Kelly played Jake’s conversation with her over and over in her mind. She thought about Lupe Salazar and Baby S and what the reports detailed. She would need to see if the other women and baby charts matched up in any way. Kelly sifted through her theories, most of which were conspiratorial and bizarre. But at the end of the trail, she was no further into making sense of anything, leaving her frustrated and confused.
She put Syd away and headed toward her car, when she spotted a familiar face—Dr. Tamara Swift, her vet. Tamara was tall, very thin with long blonde hair, which was always pulled back and tucked under a ball cap. She had warm hazel eyes and a golden glow, likely due to her time spent outdoors in the sun. If she hadn’t been a vet, Kelly was certain she could’ve made one heck of a volleyball player. The moment Kelly saw Tamara, an idea began to form. “Hey Tam,” she said, quickening her pace.
“Hey there.” Tamara took a step back. “Wow, Kel. You okay? You look a little…”
“I know,” Kelly said holding up her palms. “I can’t go into it right now. Um, but I need a favor.” Tamara had become more than just Kelly’s vet over the years, she was also a friend. Kelly had actually introduced the vet to her now husband who Kelly had interned with. She’d been in her wedding. They had barbeques together, drank wine, enjoyed each other’s company.
“Sure,” Tamara replied.
“How do you mean?”
“I need some blood work sent in for some tox reports.”
“Something wrong with Syd?”
“No,” Kelly replied.
“What are you talking about then?”
Kelly sighed. “Okay, I can’t go into details here, but if I can get you the blood, can you help me?” For a second she started to rethink her request. Could she get her friend into any trouble? Or worse, would she be putting her in any kind of danger? She shook her head. “You know what, Tam, never mind. It’s silly. I never…” Kelly closed her eyes and fought back tears.
Tamara put an arm around her. “Hey, hey, Kelly? What’s going on? It takes a lot to make you cry. Hell, I remember last year when you broke two of your ribs after Syd dumped you going over that double oxer?” Tamara pointed to the jump arena. Kelly couldn’t help but laugh. “No tears then, right? I mean you kept saying how you were fine and you could get right back on, until you nearly passed out.”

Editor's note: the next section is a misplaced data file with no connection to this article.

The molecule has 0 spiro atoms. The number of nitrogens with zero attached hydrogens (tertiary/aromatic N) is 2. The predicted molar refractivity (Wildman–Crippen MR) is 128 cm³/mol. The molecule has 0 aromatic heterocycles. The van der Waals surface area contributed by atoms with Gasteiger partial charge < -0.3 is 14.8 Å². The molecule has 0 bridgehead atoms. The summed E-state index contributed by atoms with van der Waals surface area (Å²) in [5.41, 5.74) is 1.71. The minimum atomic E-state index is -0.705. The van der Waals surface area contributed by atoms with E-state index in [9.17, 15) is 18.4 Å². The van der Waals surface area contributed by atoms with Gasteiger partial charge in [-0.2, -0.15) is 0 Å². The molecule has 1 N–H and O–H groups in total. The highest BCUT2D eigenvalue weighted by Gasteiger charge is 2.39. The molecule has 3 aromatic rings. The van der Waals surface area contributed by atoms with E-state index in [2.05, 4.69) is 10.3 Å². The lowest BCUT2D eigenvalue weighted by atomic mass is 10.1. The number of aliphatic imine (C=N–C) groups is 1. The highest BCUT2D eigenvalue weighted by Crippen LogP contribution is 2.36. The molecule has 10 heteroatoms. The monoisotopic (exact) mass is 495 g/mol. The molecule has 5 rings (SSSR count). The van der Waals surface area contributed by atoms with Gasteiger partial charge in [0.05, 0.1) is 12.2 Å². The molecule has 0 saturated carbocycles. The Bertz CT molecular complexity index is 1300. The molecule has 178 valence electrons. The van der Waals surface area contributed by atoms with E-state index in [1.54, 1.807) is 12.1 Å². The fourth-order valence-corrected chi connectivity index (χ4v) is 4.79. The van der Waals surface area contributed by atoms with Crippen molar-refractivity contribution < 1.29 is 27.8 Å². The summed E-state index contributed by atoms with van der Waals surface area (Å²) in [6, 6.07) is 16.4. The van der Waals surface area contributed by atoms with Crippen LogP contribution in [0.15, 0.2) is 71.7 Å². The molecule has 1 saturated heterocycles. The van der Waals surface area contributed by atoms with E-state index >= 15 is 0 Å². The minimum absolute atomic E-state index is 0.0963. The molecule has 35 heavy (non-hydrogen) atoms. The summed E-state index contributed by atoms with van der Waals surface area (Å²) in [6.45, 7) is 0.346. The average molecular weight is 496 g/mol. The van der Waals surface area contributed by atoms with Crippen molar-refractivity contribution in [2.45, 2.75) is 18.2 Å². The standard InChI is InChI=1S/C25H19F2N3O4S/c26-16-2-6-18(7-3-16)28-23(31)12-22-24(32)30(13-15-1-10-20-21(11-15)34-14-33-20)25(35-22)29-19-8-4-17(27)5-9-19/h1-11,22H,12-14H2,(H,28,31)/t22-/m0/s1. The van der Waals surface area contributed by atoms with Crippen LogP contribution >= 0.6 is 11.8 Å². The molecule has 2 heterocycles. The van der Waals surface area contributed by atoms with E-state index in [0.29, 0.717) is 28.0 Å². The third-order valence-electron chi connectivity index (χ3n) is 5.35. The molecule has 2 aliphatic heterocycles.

“That hurt like hell.” Kelly smiled.
“Okay, so what’s this all about?”
“I don’t really know to be honest with you.”
“Let’s start with why you want the tox reports.”
Kelly knew if she was going to ask Tamara for help on this, she owed it to her to tell her everything she did know.
“So, your friend Jake, the pathologist, he was murdered after he basically warned you there was something sinister that caused this girl’s death?”
Kelly nodded. “Yes.”
“What about the police? Did you tell the detective who interviewed you last night about any of this?”
“I told him we were going to meet and discuss some patient cases.”
“I don’t understand. Why didn’t you tell him about this?” Tamara asked.
“Because it sounds crazy, doesn’t it? The detective was kind of, I don’t know…not a jerk, but also not exactly gentle. I mean he was prying and asking things about my sex life.”
“He thought I was hooking up with Jake, I guess. Look, I know I need to tell the police, but I needed a sounding board first to hear me out and let me know if it is as crazy as it sounds.”
“It does sound a bit strange, but you’re a grounded person, Kelly. You’re a good and respected doctor. The police might find it odd, so I can understand where you’re coming from.”
“Do you see why I want some kind of proof there is something behind the deaths of these pregnant women, something that got Jake killed?”
“And you think the tox reports may show something more?”
Kelly shrugged. “After hearing Jake talk about this, I don’t know if I can trust the tests that were already run, and I don’t know if everything was done thoroughly. I mean inconclusive means simply that.”
Tamara nodded. “I’ll do it for you.”
“Please be careful. I have no clue what we’re dealing with.”
Tamara gave her a hug and said, “Hopefully, we’ll find out.”